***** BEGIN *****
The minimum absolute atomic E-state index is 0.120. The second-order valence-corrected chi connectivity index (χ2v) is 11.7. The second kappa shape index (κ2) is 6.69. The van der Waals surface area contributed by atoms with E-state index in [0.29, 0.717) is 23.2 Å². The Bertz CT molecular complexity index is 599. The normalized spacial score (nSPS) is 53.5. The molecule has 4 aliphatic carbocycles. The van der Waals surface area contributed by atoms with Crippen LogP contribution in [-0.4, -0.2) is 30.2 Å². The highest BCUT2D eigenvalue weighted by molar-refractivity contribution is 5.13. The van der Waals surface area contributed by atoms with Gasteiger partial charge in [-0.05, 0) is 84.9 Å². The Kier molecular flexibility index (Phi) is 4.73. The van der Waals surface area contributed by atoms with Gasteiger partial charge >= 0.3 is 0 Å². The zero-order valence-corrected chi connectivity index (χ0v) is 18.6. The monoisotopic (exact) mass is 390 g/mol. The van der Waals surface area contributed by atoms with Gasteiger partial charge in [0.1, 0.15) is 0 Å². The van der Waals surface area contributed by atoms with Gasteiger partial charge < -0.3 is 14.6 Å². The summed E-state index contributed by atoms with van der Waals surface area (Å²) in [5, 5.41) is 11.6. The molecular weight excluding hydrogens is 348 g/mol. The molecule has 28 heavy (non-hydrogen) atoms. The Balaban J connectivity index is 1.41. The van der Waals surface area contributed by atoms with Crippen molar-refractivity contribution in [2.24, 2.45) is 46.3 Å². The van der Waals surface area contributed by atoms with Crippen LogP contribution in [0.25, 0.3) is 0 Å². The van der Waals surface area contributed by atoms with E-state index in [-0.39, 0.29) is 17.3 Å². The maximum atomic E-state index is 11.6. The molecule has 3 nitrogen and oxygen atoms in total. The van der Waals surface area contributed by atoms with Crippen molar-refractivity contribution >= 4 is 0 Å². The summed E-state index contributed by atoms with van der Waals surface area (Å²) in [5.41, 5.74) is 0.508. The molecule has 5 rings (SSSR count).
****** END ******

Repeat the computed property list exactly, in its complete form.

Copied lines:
The minimum absolute atomic E-state index is 0.120. The second-order valence-corrected chi connectivity index (χ2v) is 11.7. The second kappa shape index (κ2) is 6.69. The van der Waals surface area contributed by atoms with E-state index in [0.29, 0.717) is 23.2 Å². The Bertz CT molecular complexity index is 599. The normalized spacial score (nSPS) is 53.5. The molecule has 4 aliphatic carbocycles. The van der Waals surface area contributed by atoms with Crippen LogP contribution in [-0.4, -0.2) is 30.2 Å². The highest BCUT2D eigenvalue weighted by molar-refractivity contribution is 5.13. The van der Waals surface area contributed by atoms with Gasteiger partial charge in [-0.05, 0) is 84.9 Å². The Kier molecular flexibility index (Phi) is 4.73. The van der Waals surface area contributed by atoms with Gasteiger partial charge >= 0.3 is 0 Å². The zero-order valence-corrected chi connectivity index (χ0v) is 18.6. The monoisotopic (exact) mass is 390 g/mol. The van der Waals surface area contributed by atoms with Gasteiger partial charge in [0.1, 0.15) is 0 Å². The van der Waals surface area contributed by atoms with Gasteiger partial charge < -0.3 is 14.6 Å². The summed E-state index contributed by atoms with van der Waals surface area (Å²) in [5, 5.41) is 11.6. The molecular weight excluding hydrogens is 348 g/mol. The molecule has 28 heavy (non-hydrogen) atoms. The Balaban J connectivity index is 1.41. The van der Waals surface area contributed by atoms with Crippen molar-refractivity contribution in [2.24, 2.45) is 46.3 Å². The van der Waals surface area contributed by atoms with Crippen LogP contribution in [0.25, 0.3) is 0 Å². The van der Waals surface area contributed by atoms with E-state index in [-0.39, 0.29) is 17.3 Å². The maximum atomic E-state index is 11.6. The molecule has 3 nitrogen and oxygen atoms in total. The van der Waals surface area contributed by atoms with Crippen molar-refractivity contribution >= 4 is 0 Å². The summed E-state index contributed by atoms with van der Waals surface area (Å²) in [5.41, 5.74) is 0.508. The molecule has 5 rings (SSSR count).